The next talk in the South Asian Studies Programs fall seminar series features John Harriss for his lecture “State of Injustice: The Indian State and Poverty” on Wednesday, Nov. 6, from 5:00-6:30 p.m. in Room 2390, University Capitol Centre.
Jacqueline Asiimwe, a social justice and political rights activist from Uganda, will give a presentation at the University of Iowa Monday, Sept. 23, on “The Black Monday Movement: Re-energizing the Fight Against Official Corruption in Uganda.” Her talk will begin at 6:30 p.m. in the Executive Board Room of the University Capitol Centre, Room 2390.
The UI Center for Human Rights in the College of Law has released the 37th Human Rights Index, featuring alarming statistics on sex trafficking worldwide. In the United States alone, an estimated 14,500 to 17,500 women and children are trafficked into the U.S. each year, the vast majority in severe ways.
Summer 2013 turned out to be more exciting than normal for the law school’s study abroad program. Professor Adrien K. Wing fielded several obstacles that prevented students from following their original itinerary, but in the end the new program went through as if it had been planned for months rather than days.
Drew Craig knows when many people think of the West Bank it evokes thoughts of youth hurling stones and military rocket attacks.
Craig, a 2013 University of Iowa College of Law graduate, conjures very different images.
A group of University of Iowa law students was going to visit Turkey this summer to study the tension between Islam and secularism in that country’s legal and political systems. But those plans had to change once the tension between Islam and secularism exploded into political demonstrations that have rocked Istanbul since May and turned violent this week.
"The Boy Who Harnessed the Wind: Creating Currents of Electricity and Hope" tells the inspiring story of a Malawian man’s determination to bring power and freedom to his village. The book is the 2013 selection for the One Community, One Book annual reading program, sponsored by the University of Iowa Center for Human Rights.
The UI Center for Human Rights sponsors the annual Burns H. Weston International Human Rights Essay Prize, which honors the fine work of University of Iowa students and the lifetime work of Professor Burns H. Weston of the College of Law.
The University of Iowa College of Law will be the new administrative home for the University of Iowa Center for Human Rights (UICHR), with Adrien Wing, Bessie Dutton Murray Professor of Law, becoming its new director.
The center, which faced an uncertain future in recent years because of funding constraints, will move from International Programs in the Office of the Provost to the law school effective July 1. The center will retain its central campus office as a hub for interdisciplinary programs.
If University of Iowa students ever feel like they don’t have a voice, here’s proof that they do.
After much clamoring by students, faculty, staff and community members against the impending closure of UI’s Center for Human Rights, university officials announced Wednesday a new permanent home for the center in the College of Law beginning July 1.
The following lecture was delivered by Alexander Somek at the Princeton Transatlantic Youth Conference on December 6, 2012, in Princeton at Rockefeller College. The event was attended by students from both the US and Europe. Professor Somek is the Charles E. Floete Chair in Law at the University of Iowa College of Law, and currently a LAPA fellow at Princeton University.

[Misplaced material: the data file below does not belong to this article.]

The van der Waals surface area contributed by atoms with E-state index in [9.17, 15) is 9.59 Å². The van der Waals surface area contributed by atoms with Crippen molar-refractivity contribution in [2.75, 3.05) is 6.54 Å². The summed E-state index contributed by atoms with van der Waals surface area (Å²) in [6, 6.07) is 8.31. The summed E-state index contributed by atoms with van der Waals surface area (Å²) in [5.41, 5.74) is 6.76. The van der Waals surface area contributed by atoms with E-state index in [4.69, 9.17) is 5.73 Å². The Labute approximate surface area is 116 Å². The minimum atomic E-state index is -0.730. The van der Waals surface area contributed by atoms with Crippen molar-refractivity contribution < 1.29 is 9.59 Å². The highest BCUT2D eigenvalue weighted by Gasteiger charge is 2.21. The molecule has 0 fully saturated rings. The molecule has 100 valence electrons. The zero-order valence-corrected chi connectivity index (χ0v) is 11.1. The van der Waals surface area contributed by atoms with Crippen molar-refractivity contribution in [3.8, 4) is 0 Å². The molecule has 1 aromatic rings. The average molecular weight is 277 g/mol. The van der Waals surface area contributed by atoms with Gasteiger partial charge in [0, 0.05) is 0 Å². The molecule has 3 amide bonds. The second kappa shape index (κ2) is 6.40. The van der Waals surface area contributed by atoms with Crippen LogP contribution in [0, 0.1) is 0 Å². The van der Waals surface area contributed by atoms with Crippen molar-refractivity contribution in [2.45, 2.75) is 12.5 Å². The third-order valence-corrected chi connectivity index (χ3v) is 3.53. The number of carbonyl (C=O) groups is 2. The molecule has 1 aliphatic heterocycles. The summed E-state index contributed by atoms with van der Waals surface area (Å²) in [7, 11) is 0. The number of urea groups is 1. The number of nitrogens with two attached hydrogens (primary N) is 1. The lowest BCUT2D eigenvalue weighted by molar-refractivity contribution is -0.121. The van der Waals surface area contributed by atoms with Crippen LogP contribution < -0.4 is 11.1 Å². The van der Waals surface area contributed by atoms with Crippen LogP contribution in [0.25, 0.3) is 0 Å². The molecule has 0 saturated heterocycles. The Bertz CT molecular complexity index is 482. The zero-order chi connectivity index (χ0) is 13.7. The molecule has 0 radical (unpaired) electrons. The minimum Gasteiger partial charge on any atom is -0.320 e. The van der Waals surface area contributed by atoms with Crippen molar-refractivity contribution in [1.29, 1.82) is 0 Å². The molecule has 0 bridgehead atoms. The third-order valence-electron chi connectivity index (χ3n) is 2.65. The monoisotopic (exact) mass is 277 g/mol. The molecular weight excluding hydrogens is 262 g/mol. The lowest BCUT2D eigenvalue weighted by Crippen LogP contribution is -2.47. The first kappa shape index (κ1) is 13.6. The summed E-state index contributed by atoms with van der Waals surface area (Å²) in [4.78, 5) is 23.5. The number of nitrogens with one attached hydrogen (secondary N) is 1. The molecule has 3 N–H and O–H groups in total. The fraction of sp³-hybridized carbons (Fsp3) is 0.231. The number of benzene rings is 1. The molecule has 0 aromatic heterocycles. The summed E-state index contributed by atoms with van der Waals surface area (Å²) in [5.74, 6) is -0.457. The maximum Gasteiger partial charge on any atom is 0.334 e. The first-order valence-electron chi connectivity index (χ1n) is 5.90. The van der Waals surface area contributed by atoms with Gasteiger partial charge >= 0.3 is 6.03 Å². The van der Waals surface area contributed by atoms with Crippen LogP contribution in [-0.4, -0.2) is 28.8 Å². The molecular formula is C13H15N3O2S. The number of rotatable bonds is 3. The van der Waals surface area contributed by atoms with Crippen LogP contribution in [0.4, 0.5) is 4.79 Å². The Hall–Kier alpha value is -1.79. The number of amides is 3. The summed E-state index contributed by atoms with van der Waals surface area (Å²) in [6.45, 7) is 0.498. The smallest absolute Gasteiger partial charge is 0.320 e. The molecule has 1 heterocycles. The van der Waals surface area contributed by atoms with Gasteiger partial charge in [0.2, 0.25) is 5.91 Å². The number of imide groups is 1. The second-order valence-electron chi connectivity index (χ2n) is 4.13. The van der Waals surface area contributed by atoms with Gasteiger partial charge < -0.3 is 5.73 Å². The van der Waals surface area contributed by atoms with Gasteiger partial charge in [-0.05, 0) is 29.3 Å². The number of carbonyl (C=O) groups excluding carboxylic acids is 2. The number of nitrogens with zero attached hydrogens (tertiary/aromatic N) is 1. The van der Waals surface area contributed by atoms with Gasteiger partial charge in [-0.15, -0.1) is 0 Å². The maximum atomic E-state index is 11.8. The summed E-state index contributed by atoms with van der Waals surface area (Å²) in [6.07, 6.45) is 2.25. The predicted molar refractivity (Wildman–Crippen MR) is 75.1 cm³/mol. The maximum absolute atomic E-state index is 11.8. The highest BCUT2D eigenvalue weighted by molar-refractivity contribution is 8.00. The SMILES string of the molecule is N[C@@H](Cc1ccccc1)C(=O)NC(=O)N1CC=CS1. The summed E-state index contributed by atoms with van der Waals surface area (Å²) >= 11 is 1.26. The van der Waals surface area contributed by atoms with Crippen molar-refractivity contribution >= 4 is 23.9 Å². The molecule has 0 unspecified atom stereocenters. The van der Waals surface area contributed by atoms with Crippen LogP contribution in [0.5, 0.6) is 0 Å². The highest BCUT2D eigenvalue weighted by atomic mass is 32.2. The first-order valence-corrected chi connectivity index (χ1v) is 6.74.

I’ve often thought that the best destinations are those that weren’t on your list. My experience as a Fulbright Senior Lecturer in the faculty of law at Sofia University certainly falls into that category. Unlike many of my Fulbright colleagues, I didn’t begin my experience with a particular country, or even region, in mind. Instead, I focused on trying to identify an award that was seeking someone with my background and skills, with a large degree of flexibility as to where that might be. Happily, this approach led to my selection as a Fulbright scholar and an incredible experience in a place I have grown quite fond of.
What is globalization and how does it affect the world economy? What implications does globalization have for the United States, for Iowa, and for individuals? WorldCanvass guests will explore these and other questions when they gather in the Senate Chamber of the Old Capitol Museum on Friday, December 7, at 5 p.m. The program, which is produced by International Programs and hosted by Joan Kjaer, is free and open to the public.
The University of Iowa Center for Human Rights (UICHR) is awarding seven students a total of $7,500 to support their internships for human rights organizations in the United States or internationally in the summer of 2012.
These students, seeking a combination of graduate and undergraduate degrees, have received funding as part of the UICHR’s annual Kenneth J. Cmiel Funded Human Rights Internship Program. Program funds cover travel and living expenses for students who have secured an internship with a local, national or international nongovernmental organization or governmental agency engaged in human rights-related advocacy, research or education.
Humanity’s interaction with its natural environments, our use of the resources we have available to us, and the long-term viability of that use, pose major challenges for the 21st century. The University of Iowa is meeting those challenges on many fronts, from the daily operations of the institution to cutting-edge research that crosses almost all disciplines on our campus.
In recent years, we have seen more and more of the university community getting involved in efforts to improve sustainability practices. To give one example: Green Teams have formed across campus to evaluate and improve the ways that our various buildings handle waste, recycling and energy consumption.